One important aspect of behavior is communication, which is widespread among animals. Ask the students the following questions - How do humans communicate? Can insect talk? How do you think insects communicate?


Today we will learn about how insects communicate through sound production. There are many different ways that insect produce sound.


1. Stridulation - this is the moving of one body part against another.Some insects rub their wings together, others rub different segments of their abdomen. Some rub their legs and their wings, while others rub their legs against their head or their wings against their body. The most well known insects that use stridulation to produce sound are the crickets (rub their wings together) and grasshoppers (rub legs or leg and wing), but some ants, wasps, and beetles also use stridulation. Show examples, short-horned grasshoppers, long-horned grasshoppers, bess beetles


2. Strike a part of the body against a surface - deathwatch beetles tap their heads, cockroaches and some stoneflies tap the tip of their abdomen, and some grasshoppers tap their feet against a substrate to make noises.


3. Vibrating membranes - cicadas, which make very distinctive sounds vibrate tymbals. Tymbals are membranes located on the abdomen that are moved by muscles. Other insects make sounds by vibrating their wings or other body parts.


4. Forcing air through body openings - although many vertebrates use the expulsion of air to make sounds (as we do when speaking), this form of communication is fairly uncommon among insects. Some cockroaches make a hissing sound by ejecting air. The death's head sphinx moth expels air to make a whistling sound.


Why do insects make sound? Insects often use sound to communicate with each other. Most often, insects produce sounds to attract mates. Usually, the male's song attracts the female. Often, insect will make noise when they are disturbed - this may be to scare off the predator or to warn other insects of danger. Some insects use sound to mark their territory. A male insect may sing in order to let other males know that an area is his territory.


What is a disadvantage of stridulation. Predation - you let everyone know where you are!


How do insect detect or hear these sounds? Crickets, grasshoppers, katydids, and cicadas all possess hearing organs called tympanum. The tympanum is located on the front legs of crickets, katydids, and long-horned grasshoppers and on the abdomen of short-horned grasshoppers.


Temperature Inquiry:



Male crickets and katydids chirp by rubbing their front wings together. Each species has its own chirp and chirping is temperature dependent. Crickets chirp faster with increasing temperature and slower with decreasing temperatures. Therefore, at least in theory, the temperature can be estimated by counting the chirps. However, problems with putting this theory into practice abound. For example: (1) crickets generally do not sing at temperatures below 55 F or above 100 F, (2) some crickets do not chirp in discrete bursts, they utter a more continuous trill, (3) chirp rate is affected by other factors such as the cricket's age, mating success, hunger, and with competition from nearby males. Nevertheless, this is a fun inquiry to do.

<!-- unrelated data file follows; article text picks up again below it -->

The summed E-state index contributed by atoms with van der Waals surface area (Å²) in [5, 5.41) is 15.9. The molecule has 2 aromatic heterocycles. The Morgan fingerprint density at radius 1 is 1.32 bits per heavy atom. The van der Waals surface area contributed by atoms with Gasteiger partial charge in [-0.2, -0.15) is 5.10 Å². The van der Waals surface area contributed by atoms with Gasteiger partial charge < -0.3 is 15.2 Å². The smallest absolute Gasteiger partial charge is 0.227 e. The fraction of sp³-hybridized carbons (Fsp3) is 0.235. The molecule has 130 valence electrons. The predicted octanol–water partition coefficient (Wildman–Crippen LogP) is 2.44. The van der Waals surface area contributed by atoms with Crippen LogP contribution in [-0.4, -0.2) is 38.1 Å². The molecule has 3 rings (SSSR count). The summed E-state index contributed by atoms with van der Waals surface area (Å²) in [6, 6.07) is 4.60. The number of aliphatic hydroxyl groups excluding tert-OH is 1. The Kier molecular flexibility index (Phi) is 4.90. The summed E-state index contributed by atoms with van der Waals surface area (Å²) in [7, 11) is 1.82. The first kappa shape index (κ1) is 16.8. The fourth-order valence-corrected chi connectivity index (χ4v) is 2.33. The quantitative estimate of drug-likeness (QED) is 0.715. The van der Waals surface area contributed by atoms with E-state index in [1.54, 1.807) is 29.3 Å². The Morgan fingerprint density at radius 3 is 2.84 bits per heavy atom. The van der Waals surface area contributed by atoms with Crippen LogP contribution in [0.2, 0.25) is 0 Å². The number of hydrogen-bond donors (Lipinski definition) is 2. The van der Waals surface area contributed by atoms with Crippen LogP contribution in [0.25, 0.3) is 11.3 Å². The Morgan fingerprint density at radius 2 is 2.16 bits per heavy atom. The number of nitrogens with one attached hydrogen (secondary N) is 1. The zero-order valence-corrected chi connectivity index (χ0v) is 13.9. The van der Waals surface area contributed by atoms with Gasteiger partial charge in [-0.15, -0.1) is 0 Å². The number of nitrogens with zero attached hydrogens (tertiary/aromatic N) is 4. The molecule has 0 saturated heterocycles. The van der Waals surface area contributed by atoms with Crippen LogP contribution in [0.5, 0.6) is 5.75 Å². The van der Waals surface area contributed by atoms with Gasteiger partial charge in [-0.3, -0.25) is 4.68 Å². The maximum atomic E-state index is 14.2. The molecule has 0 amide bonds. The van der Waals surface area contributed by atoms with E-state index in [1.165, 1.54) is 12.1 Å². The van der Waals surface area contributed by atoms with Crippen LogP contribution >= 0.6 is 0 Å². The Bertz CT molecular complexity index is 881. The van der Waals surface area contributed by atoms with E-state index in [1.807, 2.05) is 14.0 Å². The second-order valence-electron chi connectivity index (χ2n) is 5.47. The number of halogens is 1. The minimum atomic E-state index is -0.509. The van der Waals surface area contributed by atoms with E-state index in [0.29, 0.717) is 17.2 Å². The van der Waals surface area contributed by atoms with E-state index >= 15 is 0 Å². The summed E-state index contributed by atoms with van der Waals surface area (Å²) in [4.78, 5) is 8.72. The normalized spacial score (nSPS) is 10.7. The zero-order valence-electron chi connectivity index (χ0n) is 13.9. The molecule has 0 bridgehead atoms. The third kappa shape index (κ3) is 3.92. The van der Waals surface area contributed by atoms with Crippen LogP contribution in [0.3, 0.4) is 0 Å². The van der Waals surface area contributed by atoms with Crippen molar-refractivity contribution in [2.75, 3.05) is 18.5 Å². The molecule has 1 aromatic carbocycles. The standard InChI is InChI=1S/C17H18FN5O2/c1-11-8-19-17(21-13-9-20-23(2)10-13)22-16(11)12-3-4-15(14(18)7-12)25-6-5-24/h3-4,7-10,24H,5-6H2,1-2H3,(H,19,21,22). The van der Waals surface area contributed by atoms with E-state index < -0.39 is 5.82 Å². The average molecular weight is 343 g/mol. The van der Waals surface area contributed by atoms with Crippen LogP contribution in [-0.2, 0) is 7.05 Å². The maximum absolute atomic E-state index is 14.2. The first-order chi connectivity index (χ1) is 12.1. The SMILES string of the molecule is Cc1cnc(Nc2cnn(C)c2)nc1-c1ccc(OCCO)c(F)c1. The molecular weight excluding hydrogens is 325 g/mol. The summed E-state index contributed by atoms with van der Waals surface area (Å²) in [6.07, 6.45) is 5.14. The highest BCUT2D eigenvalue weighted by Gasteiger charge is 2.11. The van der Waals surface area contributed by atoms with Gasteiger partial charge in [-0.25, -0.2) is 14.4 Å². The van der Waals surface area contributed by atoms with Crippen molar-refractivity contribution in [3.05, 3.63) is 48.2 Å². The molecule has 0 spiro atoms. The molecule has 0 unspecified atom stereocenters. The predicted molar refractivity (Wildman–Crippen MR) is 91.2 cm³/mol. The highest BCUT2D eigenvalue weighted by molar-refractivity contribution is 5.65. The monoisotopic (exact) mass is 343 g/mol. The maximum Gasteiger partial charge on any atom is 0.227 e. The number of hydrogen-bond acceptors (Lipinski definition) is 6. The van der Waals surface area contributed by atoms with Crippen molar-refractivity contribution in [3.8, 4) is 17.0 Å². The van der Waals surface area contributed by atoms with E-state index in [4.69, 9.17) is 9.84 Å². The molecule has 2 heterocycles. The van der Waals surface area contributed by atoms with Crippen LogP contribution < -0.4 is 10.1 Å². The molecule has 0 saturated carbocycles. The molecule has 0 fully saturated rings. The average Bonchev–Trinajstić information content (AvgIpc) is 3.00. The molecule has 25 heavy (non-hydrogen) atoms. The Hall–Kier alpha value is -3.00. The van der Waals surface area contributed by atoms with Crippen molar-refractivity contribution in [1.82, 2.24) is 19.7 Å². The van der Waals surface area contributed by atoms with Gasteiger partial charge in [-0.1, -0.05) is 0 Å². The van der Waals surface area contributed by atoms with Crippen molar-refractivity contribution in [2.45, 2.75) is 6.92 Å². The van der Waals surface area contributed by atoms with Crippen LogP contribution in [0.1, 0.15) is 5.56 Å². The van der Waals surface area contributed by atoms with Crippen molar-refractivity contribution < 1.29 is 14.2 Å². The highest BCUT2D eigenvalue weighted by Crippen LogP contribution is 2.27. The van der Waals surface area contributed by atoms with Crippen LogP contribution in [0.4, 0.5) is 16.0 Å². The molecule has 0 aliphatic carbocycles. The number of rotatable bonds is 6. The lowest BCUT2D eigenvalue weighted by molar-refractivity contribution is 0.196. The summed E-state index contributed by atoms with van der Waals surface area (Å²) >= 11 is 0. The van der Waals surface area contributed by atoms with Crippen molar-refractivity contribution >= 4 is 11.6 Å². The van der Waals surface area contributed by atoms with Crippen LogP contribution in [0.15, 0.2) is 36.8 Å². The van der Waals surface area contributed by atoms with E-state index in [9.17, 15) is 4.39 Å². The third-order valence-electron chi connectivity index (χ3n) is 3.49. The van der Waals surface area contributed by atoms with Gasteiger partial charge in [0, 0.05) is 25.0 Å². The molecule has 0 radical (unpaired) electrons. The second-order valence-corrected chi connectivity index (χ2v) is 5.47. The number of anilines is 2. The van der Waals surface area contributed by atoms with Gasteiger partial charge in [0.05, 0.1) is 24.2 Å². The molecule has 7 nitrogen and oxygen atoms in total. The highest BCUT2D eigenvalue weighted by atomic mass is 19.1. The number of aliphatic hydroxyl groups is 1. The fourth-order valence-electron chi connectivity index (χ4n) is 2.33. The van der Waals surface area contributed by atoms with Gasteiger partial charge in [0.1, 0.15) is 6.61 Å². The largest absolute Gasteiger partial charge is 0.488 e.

The simplest method is to count the number of chirps in 15 seconds and add 40. The sum usually approximates the temperature within a few degrees Fahrenheit.


The original formula for determining temperature from cricket chirps appears to have been published in 1897 by A.E. Dolbear, a physics professor at Tufts College. Since Dolbear's time, formulas have been devised for various species.Here are Three formulas which may or may not actually work! In all cases, T is the temperature and N is the number of chirps per minute.


Field Cricket: T = 50+[(N-40)/4]


Snowy Tree Cricket: T = 50 + (N - 92 / 4.7)


Katydid: T = 60 + (N - 19 / 3)


Additional Notes:

This exercise may be done whenever crickets are heard, either in the field or with classroom cultures.

Entomology News at Nebraska

Breaking Entomological News...

  • Dr. Susan WellerDr. Susan Weller, director of the University of Nebraska State Museum and professor of Entomology, has been elected a fellow of the Entomological Society of America (ESA). The society noted Weller’s internationally-known research on arctiine moths and other Noctuoidea, and her administrative leadership in promoting entomology and science education. See the article at UNL News for more about Weller's recognition. Congratulations Susan!
  • Marilyn Weidner & GracieWe are pleased to announce that Marilyn Weidner has been named winner of the IANR Exemplary Service Award! Weidner has roles in administrative support, personnel management, data documentation and archiving, review preparation, promotion and evaluation tracking, payroll for 15 departments, and much more. Well deserved Marilyn!
  • Rogan Tokach winning scholarshipCongratulations to Rogan Tokach (Master's student co-mentored by Dr. Autumn Smart and Dr. Judy Wu-Smart) on being awarded a $10,000 national Christi Heintz Memorial Scholarship by Project Apis m!
    Well done, Rogan!
  • Steve Spomer with Beetle CollectionsSpomer nets 40-year Butterfly & Beetle Legacy. Best wishes to Steve Spomer who is retiring this December after 40 years in the Entomology Department. Spomer has identified nearly 700 insect species, including the Salt Creek Tiger Beetle, and taught countless University of Nebraska-Lincoln students. 
  • Bridget Gross with Bees.Bridget Gross, master's student in Entomology, mentored by Dr. Judy Wu-Smart and Dr. Doug Golick, was featured in the Nov. 11th IANR Student Spotlight. Bridget presented her master's degree seminar last month and graduates in December.

  • Check out the Emerald Ash Borer Resource Center, and our Emerald Ash Borer Look-Alike Insects Sheet - Be Sure Before You Treat!